Popes buried in St. ... His Holiness Pope Benedict XVI (Latin: ; born April 16, 1927 as Joseph Alois Ratzinger in Marktl am Inn, Bavaria) is the 265th and reigning pope, the head of the Roman Catholic Church and sovereign of Vatican City. ... The list of 10 longest-reigning Popes in Catholic reckoning, with one extra listing: St. ... This is a list of the 10 shortest-reigning popes. ... Since 1500 Related articles List of popes List of popes sorted alphabetically List of 10 longest-reigning popes List of 10 shortest-reigning popes Categories: Popes ... Vestments are liturgical garments and articles associated primarily with the Christian religions, especially the Catholic, Eastern Orthodox and Anglican Churches. ... The Immaculate Conception is a Roman Catholic doctrine which asserts that Mary, the mother of Jesus, was preserved by God from the stain of original sin at the time of her own conception. ... The Assumption has been a subject of Christian art for centuries According to Roman Catholic theology and the traditions of the Roman Catholic Church and Eastern and Oriental Orthodox churches, the body and soul of Mary, the mother of Jesus, venerated by these denominations as the Blessed Virgin Mary or... In Catholicism and Eastern Orthodoxy, an ecumenical council is a meeting of the bishops of the whole church convened to discuss and settle matters of Church doctrine and practice. ... The College of Bishops is an organization consisting of all the bishops in the Roman Catholic Church. ... A Pontifical university is any of several universities that usually award academic degrees at seminaries. ... Caesaropapism is the phenomenon of combining the power of worldy (secular) government with the spiritual authority of the Christian Church; most especially, the subordination of the spiritual power of the Christian Church to governmental authority; in its extreme form, it is a political theory in which the head of state... The Investiture Controversy was the most significant conflict between secular and religious powers in medieval Europe. ... There have been three African popes of the Roman Catholic Church. ... Sixteen popes have had French ancestry, all in the second half of the medieval era. ... The papacy has been surrounded by numerous myths and legends. ... According to medieval legend, Pope Joan was a female pope who reigned from 855 to 858. ... The Prophecy of the Popes according to Saint Malachy is a list of 112 short phrases in Latin. ... Pope Benedict XVI. Born Joseph Ratzinger, he took the name Benedict upon his election to the Papacy on April 19, 2005. ... Papal liturgical sandals with Gauntlets of HH Paul VI Pius VII wearing papal slippers The Papal Slippers are a historical vestment of the Roman Catholic Church traditionally worn by the pope on his feet. ... Pope Pius XII, in coronation robes and wearing the 1877 Papal Tiara, is carried through St. ... Pope John Paul I at the first papal inauguration, in September 1978. ... According to the discipline of the Catholic Church, the pope (along with most other clergy) is expected to be celibate. ...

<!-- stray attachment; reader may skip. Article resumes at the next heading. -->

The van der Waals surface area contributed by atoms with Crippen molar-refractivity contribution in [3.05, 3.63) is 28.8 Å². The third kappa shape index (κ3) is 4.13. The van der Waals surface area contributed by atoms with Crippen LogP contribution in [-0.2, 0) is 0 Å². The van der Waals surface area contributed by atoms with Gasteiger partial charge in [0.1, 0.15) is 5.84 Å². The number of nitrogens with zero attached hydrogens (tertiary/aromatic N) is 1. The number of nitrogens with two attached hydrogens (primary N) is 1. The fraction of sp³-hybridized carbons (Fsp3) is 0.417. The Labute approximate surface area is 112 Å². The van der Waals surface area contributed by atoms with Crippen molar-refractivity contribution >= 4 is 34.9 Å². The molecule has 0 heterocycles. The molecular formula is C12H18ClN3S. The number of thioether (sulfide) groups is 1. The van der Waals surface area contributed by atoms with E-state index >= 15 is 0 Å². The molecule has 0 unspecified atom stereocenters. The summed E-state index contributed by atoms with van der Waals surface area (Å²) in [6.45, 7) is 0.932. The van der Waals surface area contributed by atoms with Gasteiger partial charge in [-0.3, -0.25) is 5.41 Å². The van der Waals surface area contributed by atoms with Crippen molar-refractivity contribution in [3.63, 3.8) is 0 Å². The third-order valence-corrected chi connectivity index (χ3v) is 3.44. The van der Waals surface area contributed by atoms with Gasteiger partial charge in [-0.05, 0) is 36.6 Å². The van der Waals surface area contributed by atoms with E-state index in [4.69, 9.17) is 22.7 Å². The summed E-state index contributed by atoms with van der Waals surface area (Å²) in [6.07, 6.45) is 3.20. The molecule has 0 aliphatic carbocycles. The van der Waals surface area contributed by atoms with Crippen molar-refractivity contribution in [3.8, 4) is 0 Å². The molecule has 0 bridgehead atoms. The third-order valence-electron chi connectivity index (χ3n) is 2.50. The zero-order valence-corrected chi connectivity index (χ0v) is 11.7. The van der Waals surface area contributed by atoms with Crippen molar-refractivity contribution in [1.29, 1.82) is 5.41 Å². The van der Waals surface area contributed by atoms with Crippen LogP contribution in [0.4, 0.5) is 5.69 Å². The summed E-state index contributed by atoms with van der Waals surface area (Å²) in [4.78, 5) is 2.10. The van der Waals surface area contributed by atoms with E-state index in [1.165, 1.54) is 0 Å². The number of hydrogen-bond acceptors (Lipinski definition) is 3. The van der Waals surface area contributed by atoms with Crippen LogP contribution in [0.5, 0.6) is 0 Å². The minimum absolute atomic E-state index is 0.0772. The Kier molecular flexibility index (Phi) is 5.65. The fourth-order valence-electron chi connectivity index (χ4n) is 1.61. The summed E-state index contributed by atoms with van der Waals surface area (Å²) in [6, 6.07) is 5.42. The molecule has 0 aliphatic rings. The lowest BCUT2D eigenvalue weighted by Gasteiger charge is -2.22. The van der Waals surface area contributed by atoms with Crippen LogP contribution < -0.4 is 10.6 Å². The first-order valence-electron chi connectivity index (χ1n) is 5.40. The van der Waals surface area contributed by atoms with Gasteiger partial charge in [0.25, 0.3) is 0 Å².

External links

  • The Holy See (http://www.vatican.va/)
  • Code of Canon Law (http://www.vatican.va/archive/ENG1104/_INDEX.HTM) – Vatican site
  • The Dogmatic Constitution on the Church of Christ (http://www.dailycatholic.org/history/20ecume3.htm), Fourth Session of the First Vatican Council
  • Eastern Church Defends Petrine Primacy and the Papacy (http://web.globalserve.net/~bumblebee/ecclesia/patriarchs.htm)
  • The Pope Blog (http://thepopeblog.blogspot.com/) – Unofficial weblog about the Pope
  • Pope Tribute (http://popetribute.com/) – A tribute to the Pope, present and past
  • Pope Benedikt XVI and other Popes (http://www.papst-benedikt.be) (germ.)
  • Papal information (http://www.geocities.com/hashanayobel/papalinfo.htm) News about ongoing Papal Events
  • Pope Election News Roundup (http://www.punditguy.com/2005/04/german_pope.html)
  • Cardinal Jorge Arturo Medina Estevez announcing Habemus Papam (We have a Pope!) (http://www.angelfire.com/tv2/benedictxvi/) (Windows Media Player Video).
  • American Catholic - Pope Benedict XVI Starts His Papacy (http://www.americancatholic.org/news/BenedictXVI/)
  • Swiss Watchers - article about the Papal Guards in THE GUARDIAN (http://www.guardian.co.uk/pope/story/0,12272,1452750,00.html)

Windows Media Player is a free software media player used for playing audio and video on personal computers running Microsoft Windows. ...

Objections

  • Endtime Issues Newsletters by Dr. Samuele Bacchiocchi (http://www.biblicalperspectives.com/endtimeissues) The Papacy: Retrospect and Prospect: Part I Revelation 17 and the Papacy, The Future of the Papacy, The Legacy of Pope John Paul II
  • The Last Pope (http://www.biblelight.net/satan.htm) and Satan's Impersonation of Christ Predicted? Revelation 17 Expounded
  • The High Priest in Hebrews (http://www.biblelight.net/pontifex.htm)